Mainres have shrunk the major themes down to a course called “Simulation Professional Course” and a shorter course called “Simulations Specialist Course” to gives Marines a deeper dive into simulations and is focused on creating a battalion-level expert who can translate commanders needs into a simulated training package.
The idea behind the course is to have an enabler who understands what it takes to put together training objectives, understand simulations and put training together for any level of staff or Marines.
This isn’t just us playing video games in a Sim Center somewhere. Using the simulations helped Marines better understand their place in a combined arms exercise, bringing such training to individual squads and translating commander goals into simulated exercises.
Our goal is to expand training sessions and spread that number across the force until there are enough Marines trained in the art of simulation to make a difference in success rates of critical mission sets.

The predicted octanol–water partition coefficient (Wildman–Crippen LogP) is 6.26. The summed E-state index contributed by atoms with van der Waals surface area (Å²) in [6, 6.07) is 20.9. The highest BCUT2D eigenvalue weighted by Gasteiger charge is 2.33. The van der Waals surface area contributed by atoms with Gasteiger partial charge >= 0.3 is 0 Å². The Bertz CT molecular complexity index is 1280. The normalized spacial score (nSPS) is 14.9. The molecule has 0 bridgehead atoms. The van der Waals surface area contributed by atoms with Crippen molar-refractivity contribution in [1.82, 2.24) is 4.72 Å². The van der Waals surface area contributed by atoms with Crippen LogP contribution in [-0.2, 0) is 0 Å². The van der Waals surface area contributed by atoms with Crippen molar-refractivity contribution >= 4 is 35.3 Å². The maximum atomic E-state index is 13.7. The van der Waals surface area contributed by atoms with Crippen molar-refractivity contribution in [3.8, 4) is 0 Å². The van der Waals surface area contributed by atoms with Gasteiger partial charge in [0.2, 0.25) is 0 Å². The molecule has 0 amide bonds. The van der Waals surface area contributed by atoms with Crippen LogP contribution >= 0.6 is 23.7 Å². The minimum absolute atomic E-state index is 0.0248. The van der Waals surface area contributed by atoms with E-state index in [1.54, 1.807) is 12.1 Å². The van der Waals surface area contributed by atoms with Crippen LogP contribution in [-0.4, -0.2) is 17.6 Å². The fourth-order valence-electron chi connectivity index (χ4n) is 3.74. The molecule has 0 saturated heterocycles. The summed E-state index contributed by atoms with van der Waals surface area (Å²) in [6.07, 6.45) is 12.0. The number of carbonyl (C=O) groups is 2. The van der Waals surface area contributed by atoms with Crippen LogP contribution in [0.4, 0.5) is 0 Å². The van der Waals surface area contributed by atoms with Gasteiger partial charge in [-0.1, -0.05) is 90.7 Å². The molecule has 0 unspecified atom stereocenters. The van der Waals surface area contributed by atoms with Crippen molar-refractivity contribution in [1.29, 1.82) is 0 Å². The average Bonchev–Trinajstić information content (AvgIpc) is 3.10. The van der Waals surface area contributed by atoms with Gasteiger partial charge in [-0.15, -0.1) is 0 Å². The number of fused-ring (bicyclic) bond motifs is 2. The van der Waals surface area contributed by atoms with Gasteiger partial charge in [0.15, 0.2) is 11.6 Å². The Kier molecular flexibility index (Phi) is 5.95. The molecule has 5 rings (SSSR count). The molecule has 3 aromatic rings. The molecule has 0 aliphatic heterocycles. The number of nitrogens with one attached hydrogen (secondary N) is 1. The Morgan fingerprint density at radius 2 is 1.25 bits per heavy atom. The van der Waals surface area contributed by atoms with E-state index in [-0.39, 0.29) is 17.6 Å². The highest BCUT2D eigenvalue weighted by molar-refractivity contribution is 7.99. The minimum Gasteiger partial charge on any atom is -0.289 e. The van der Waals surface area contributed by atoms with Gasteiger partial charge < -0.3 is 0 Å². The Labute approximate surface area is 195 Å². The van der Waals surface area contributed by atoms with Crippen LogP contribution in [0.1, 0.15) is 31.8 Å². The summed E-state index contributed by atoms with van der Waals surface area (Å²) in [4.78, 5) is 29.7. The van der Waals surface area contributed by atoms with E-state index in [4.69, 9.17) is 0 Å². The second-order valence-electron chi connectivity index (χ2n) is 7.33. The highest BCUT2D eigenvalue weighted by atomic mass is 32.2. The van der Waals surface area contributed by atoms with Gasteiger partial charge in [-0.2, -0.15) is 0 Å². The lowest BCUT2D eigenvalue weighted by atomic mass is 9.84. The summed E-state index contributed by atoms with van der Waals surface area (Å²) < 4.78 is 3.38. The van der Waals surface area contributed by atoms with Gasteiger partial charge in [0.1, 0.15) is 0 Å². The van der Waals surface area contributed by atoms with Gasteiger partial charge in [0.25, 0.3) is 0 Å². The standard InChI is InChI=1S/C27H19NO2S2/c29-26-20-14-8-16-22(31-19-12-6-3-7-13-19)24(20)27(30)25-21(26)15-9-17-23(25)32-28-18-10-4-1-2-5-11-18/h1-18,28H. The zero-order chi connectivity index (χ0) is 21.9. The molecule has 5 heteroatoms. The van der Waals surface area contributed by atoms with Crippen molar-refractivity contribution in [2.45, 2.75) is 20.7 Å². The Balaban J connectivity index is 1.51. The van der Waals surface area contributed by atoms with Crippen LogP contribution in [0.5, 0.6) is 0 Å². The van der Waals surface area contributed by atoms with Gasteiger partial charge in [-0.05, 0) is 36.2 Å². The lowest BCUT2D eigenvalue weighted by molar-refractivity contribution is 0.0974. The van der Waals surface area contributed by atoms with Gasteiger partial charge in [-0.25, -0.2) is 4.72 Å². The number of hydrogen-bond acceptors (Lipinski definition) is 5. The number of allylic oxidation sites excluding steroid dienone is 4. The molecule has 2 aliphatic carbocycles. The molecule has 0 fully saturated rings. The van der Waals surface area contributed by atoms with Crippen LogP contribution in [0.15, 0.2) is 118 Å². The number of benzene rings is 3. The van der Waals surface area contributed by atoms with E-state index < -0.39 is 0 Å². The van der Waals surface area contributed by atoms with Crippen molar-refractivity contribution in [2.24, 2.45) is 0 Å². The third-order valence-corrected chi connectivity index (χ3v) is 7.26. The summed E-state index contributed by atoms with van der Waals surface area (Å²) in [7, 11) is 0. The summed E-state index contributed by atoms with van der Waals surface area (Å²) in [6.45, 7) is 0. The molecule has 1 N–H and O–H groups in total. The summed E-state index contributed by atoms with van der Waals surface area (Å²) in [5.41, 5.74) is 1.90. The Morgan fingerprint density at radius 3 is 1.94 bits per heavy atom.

1. Considerable overlap in the types of tasks and activities involved in the mission set.
2. Commonalities important to mission planning because imply similarities in equipment requirements may also exist
3. Application allows equipment allocation to be constrained, facilitating planning under suboptimal conditions
4. Application allows allocations specify operational conditions effect on equipment requirements
5. If tasks occur sequentially, equipment used in one task sequence could be available in the next
6. If tasks overlap equipment required by multiple tasks may only be available for one activity forcing substitution/reallocation
7. Mission tasks may exhibit relative priority so some tasks may be more important than others.
8. Prioritising tasks ensure most effective pieces of equipment are available to complete most important tasks
9. Some scenarios may require unit to complete more than single mission from operation set
10. Complex operations involve several overlapping missions to be completed sequential/simultaneous